Same for the nursing staff. The nurses are competent, helpful, motivated.  A substantial number of nurses who are trained here are hired at the big and prestigious hospitals in Nairobi – unfortunately for the Kijabe hospital but also an expression of the quality of training they receive at Kijabe hospital.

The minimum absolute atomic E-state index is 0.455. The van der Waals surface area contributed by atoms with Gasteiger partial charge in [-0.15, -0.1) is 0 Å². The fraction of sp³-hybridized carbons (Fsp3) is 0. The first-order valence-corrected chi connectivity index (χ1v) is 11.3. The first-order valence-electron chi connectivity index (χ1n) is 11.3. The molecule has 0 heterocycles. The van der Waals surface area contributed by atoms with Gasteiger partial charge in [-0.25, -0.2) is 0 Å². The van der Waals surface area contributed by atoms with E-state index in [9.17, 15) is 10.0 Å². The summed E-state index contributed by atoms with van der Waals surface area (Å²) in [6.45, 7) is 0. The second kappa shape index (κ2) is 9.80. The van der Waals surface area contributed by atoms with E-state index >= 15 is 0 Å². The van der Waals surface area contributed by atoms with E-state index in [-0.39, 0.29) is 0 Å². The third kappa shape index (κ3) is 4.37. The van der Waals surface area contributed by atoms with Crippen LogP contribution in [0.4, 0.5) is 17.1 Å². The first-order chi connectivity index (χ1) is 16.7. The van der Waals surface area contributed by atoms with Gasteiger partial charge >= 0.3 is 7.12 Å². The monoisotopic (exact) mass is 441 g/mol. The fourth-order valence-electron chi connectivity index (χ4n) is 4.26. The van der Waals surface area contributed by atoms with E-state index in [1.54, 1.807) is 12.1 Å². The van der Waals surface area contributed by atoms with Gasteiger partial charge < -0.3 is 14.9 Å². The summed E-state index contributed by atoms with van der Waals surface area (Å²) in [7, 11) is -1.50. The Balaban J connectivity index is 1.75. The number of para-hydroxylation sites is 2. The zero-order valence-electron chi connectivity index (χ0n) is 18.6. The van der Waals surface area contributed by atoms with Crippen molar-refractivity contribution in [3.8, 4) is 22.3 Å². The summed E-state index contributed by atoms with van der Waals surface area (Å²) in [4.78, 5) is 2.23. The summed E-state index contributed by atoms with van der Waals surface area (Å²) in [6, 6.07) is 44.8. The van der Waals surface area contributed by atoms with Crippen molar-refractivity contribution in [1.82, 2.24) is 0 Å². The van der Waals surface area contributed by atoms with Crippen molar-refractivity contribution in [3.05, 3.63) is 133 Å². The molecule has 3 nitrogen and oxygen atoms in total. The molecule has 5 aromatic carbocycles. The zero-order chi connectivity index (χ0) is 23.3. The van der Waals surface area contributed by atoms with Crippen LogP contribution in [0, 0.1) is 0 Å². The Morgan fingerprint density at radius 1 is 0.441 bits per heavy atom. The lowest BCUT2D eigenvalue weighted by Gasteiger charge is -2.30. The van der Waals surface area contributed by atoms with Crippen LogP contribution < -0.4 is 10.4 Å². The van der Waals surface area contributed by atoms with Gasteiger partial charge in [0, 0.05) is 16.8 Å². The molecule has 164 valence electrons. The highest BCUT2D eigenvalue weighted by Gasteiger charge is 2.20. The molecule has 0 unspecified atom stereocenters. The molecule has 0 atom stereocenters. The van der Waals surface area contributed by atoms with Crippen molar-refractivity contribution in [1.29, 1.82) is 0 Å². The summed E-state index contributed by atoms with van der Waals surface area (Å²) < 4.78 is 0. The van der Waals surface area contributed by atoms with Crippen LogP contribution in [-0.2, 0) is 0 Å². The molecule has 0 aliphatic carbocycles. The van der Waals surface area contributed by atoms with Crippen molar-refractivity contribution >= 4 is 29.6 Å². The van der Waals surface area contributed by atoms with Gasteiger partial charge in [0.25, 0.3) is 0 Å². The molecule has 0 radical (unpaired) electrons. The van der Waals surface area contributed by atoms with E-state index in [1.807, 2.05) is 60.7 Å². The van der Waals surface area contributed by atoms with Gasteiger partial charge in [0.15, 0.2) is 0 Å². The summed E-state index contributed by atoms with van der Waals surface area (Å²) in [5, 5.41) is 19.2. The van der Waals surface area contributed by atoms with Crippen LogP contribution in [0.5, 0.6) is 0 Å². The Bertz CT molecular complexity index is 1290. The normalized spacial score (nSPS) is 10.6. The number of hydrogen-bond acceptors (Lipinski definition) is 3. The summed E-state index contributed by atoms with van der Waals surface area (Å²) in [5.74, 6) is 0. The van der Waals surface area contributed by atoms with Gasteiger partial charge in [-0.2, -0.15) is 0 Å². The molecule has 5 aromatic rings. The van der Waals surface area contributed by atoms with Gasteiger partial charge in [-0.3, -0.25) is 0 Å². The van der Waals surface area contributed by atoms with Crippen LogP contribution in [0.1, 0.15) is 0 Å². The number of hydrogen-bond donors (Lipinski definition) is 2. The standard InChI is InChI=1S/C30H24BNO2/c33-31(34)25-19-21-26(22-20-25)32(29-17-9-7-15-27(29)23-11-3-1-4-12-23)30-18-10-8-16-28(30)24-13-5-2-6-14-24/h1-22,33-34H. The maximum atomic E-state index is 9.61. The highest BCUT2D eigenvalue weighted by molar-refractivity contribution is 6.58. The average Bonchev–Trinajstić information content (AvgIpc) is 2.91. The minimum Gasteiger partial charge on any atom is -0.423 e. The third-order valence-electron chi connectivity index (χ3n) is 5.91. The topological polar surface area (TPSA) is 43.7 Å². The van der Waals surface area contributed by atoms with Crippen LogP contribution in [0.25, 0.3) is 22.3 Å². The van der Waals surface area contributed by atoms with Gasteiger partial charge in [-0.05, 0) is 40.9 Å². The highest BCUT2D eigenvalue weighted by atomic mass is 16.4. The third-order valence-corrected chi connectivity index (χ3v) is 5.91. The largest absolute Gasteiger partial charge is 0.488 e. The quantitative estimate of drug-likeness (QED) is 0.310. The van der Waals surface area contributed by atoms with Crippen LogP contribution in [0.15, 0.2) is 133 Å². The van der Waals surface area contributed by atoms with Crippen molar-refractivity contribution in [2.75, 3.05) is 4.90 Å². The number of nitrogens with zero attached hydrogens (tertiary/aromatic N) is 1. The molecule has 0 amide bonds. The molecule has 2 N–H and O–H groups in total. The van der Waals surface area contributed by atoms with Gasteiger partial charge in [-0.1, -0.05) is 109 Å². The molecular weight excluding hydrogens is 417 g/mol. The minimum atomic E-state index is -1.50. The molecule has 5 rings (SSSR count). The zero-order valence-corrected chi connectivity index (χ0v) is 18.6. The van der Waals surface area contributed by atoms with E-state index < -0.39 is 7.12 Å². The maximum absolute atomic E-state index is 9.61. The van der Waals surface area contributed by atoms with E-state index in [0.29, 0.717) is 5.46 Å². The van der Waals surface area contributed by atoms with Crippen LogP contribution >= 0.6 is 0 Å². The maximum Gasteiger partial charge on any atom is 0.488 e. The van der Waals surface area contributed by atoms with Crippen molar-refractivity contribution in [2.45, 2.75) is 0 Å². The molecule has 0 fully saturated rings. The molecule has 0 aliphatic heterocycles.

The African people are friendly, open and very patient and generally happy.  Imagine 100 people in surgical clinic, first come  first serve, waiting from 9 am to be seen at 3 pm – no complaints, still happy to be seen after a 6 h wait. Those people deserve our help despite political uncertainties. The fellow doctors who work here full time on their missionary dedication deserve our full recognition and support. I am lucky to be here. I am looking forward to the rest of my stay and hopefully I will be back some time.